My home town of San Francisco was recently rated the 3rd most expensive city in the U.S. and the 34th most expensive worldwide. These rankings change frequently, but clearly this is among the places that put household budgets to the test. It’s also one of those places where conventional real estate wisdom breaks down: ordinarily it’s cheaper to buy a house than to rent—but not here. I couldn’t begin to afford a monthly mortgage on my current home, and that doesn’t even take into account the down payment. Although my wife and I have fantasized about buying a home, our income would have to rise dramatically to make that a possibility in this town. This is equally true when talking about houses or condominiums, but condos hold little appeal for me anyway. Even though they might cost a bit less, you pay monthly fees for maintenance of the building and common areas; yet you get less privacy and have less flexibility in how you can use or modify the space.
On the other hand, I love to travel, though the high cost of housing limits the number and length of trips we can take. So I was intrigued by a notion that has sprung up in several forms over the last few years: selling cruise ship cabins as condos. Roughly speaking, the sales pitch is that for just a bit more money than you’d pay for a luxury condo, you can travel the world in style without leaving home—or spending extra on airfare and hotel accommodations. In other words, if you were thinking about buying a condo anyway, if you like to travel, and if your work and lifestyle don’t tie you to a particular location, you can have your cake and eat it too.
I oversimplify, of course. For one thing, your average working middle-class couple—an ideal target market for a conventional condo—might run into difficulties living on a ship beyond merely paying for it. Most jobs require employees to show up at a particular location, for instance, and a ship could be less than ideal if you’ve got school-aged children. So retirees and the excessively rich are among those most likely to purchase a condo on a ship. On the other hand, living aboard a ship for a month or two at a time is well within the means of many ordinary, working citizens, and in some cases one can buy fractional ownership of a cabin—very much like a timeshare. Even those who purchase a cabin outright generally maintain land-based homes as well, and spend only a few months of the year on the ship.
When I say “cabin,” by the way, don’t think I’m talking about an ordinary ship’s cabin—as in a smaller and less comfortable hotel room. On the contrary, the homes you can buy on a ship range from simple studios to expansive penthouse suites with four bedrooms, four and a half baths, sweeping verandahs, and every conceivable amenity. Most units have kitchens, though of course you’ll be somewhat limited in where you can shop for groceries. But naturally each ship has numerous restaurants as well, so you needn’t do your own cooking at all.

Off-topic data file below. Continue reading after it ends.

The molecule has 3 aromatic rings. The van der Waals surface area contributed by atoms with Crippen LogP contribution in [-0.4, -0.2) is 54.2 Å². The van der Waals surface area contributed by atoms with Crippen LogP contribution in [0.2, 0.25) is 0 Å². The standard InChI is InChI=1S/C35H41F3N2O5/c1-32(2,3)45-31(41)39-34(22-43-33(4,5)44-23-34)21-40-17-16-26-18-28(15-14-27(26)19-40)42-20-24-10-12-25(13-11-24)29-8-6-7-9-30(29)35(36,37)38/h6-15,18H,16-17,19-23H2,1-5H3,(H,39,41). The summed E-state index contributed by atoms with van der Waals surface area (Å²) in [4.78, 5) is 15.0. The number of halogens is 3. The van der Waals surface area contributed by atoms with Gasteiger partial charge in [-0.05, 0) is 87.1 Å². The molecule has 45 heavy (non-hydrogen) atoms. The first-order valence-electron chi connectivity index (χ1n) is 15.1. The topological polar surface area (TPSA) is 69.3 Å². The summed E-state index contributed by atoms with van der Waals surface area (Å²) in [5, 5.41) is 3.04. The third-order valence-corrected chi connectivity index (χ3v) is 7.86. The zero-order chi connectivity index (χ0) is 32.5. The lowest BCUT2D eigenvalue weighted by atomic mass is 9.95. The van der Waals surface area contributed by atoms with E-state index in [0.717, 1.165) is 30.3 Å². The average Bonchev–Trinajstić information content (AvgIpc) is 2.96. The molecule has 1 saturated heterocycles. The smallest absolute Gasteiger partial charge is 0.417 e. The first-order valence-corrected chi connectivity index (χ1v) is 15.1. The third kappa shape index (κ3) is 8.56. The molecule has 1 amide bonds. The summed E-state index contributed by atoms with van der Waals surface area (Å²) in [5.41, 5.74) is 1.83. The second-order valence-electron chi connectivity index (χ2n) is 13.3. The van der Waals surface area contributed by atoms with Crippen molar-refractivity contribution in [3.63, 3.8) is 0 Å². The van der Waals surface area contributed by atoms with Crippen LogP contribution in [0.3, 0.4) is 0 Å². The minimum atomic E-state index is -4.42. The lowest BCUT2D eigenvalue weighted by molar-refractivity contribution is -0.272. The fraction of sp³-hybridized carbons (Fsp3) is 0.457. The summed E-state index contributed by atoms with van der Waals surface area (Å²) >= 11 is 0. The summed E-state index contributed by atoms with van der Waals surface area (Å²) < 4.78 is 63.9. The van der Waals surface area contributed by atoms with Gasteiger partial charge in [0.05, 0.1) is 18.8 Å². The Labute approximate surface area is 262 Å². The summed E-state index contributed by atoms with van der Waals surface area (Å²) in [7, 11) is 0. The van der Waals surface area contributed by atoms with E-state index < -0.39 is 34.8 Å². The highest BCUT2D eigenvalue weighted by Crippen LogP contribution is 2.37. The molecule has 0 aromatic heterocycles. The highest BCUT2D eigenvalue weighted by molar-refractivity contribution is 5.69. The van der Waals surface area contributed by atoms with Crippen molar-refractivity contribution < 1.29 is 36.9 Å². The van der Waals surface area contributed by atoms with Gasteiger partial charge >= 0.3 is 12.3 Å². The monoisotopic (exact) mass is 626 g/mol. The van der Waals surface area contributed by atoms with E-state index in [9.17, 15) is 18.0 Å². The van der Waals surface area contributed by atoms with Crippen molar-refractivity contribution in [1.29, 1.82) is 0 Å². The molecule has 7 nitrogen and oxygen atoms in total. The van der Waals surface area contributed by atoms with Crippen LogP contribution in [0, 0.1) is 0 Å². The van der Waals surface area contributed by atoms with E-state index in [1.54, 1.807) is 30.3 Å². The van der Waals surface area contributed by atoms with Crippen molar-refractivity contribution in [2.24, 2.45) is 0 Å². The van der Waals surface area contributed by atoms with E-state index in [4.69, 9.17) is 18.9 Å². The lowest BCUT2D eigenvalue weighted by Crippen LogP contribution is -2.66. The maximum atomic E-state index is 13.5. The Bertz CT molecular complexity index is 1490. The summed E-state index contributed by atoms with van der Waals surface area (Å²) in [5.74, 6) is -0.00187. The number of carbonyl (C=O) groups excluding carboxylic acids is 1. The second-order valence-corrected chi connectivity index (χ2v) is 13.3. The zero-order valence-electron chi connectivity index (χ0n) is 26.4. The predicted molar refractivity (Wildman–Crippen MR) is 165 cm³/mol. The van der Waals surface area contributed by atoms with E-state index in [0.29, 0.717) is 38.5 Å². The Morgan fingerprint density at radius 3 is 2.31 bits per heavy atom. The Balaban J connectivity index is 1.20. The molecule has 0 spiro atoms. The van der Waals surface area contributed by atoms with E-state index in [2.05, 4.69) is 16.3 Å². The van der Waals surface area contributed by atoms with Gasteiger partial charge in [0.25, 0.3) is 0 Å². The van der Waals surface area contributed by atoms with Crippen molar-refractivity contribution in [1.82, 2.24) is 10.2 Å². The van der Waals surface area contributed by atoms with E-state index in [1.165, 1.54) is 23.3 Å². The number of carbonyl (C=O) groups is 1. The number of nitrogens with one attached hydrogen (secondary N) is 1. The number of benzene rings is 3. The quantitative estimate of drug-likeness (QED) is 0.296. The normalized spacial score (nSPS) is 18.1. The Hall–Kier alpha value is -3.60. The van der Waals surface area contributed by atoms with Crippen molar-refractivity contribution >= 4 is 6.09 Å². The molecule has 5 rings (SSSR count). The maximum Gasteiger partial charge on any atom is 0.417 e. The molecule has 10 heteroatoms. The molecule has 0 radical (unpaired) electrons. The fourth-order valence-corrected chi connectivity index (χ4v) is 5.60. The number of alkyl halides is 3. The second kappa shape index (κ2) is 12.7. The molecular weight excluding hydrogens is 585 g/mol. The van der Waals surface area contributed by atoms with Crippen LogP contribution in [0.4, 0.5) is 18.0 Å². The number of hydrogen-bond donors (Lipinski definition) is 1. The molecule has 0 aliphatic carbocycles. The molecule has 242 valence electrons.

As just one of 200 or so owners, you’ll have little if any influence over the ship’s itinerary. You can be assured that, over the course of two or three years, your home will visit nearly every major port on the planet, though. Some residential ships make a point of being in Cannes for the annual film festival, in Rio for Carnivale, or in other seasonally appropriate locations. But between ports, tenants may find the range of activities onboard a bit limiting; these ships have fewer shops, shows, and other diversions than vessels of similar size that cater to vacationing tourists. In addition, you’re bound to miss certain conveniences of home, such as a choice of medical and dental facilities, your favorite local businesses, and the proximity of friends and family. On the other hand, you won’t need a car, and you can hardly offer a more attractive vacation getaway for visiting guests.
A Titanic Investment
As of 2006, only one residential cruise ship is already sailing the seven seas: a ship called The World, which launched from Norway in 2002. Several of its units are still available—with prices ranging from US$825,000 to $7 million, plus a 6% annual fee to cover maintenance, utilities, landing privileges on the ship’s helipad, and so forth. If you’re not ready to commit to ownership, you can rent a unit for anywhere from $1,200 to $4,200 per night. The ship features the usual luxuries, such as a casino, a theater, upscale restaurants, and a spa. Unlike ordinary cruise ships, The World typically spends two to five days in each port, giving tenants plenty of time to explore the world off the ship. The itinerary changes each year.
Three other major residential ships are in various stages of preparation. The Four Seasons, a ship owned by and named after the hotel chain, is selling units now with plans to launch in the fall of 2007. Prices go as high as $15 million. On the Orphalese, scheduled to set sail in 2008, you can buy a small, two-bedroom suite for as little as $1.8 million (plus $2,500 monthly); their largest and most luxurious four-bedroom units start at $8.8 million (plus $5,500 per month). And a ship called The Magellan is already selling condos even though construction hasn’t yet begun; the 200 units are priced from $1.8 million to $8 million (with a fractional one-month ownership for as little as $156,250). One perk on the Magellan I find quite appealing is an observatory with an astronomer on staff.
Because I’ll probably never have the sort of money that would make owning a cruise ship condo even a remote possibility, I can’t say whether it would be worth the expense. In some respects, you undoubtedly get what you pay for, but then, I don’t really want or need to be surrounded with luxury all the time. If someone came up with a middle-class condo ship that a mere mortal such as myself could afford, though, I’d certainly consider taking my home with me as I travel the globe. —Joe Kissell